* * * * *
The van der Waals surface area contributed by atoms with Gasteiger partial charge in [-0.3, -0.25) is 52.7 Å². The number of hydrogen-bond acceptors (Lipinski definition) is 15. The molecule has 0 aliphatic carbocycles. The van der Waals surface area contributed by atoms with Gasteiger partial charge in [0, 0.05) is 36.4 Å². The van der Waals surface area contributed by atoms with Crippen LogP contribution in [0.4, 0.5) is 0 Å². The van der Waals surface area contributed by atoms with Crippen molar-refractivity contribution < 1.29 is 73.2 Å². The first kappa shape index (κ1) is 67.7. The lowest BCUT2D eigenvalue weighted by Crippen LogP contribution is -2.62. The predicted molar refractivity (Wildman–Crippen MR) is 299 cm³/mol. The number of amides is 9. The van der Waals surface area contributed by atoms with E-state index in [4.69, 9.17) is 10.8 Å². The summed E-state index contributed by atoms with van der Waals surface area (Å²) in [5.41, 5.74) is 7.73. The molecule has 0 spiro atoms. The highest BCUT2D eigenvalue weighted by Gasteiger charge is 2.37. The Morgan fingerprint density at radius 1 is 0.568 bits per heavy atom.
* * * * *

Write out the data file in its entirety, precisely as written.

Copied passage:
The van der Waals surface area contributed by atoms with Gasteiger partial charge in [-0.3, -0.25) is 52.7 Å². The number of hydrogen-bond acceptors (Lipinski definition) is 15. The molecule has 0 aliphatic carbocycles. The van der Waals surface area contributed by atoms with Gasteiger partial charge in [0, 0.05) is 36.4 Å². The van der Waals surface area contributed by atoms with Crippen LogP contribution in [0.4, 0.5) is 0 Å². The van der Waals surface area contributed by atoms with Crippen molar-refractivity contribution < 1.29 is 73.2 Å². The first kappa shape index (κ1) is 67.7. The lowest BCUT2D eigenvalue weighted by Crippen LogP contribution is -2.62. The predicted molar refractivity (Wildman–Crippen MR) is 299 cm³/mol. The number of amides is 9. The van der Waals surface area contributed by atoms with E-state index in [4.69, 9.17) is 10.8 Å². The summed E-state index contributed by atoms with van der Waals surface area (Å²) in [5.41, 5.74) is 7.73. The molecule has 0 spiro atoms. The highest BCUT2D eigenvalue weighted by Gasteiger charge is 2.37. The Morgan fingerprint density at radius 1 is 0.568 bits per heavy atom.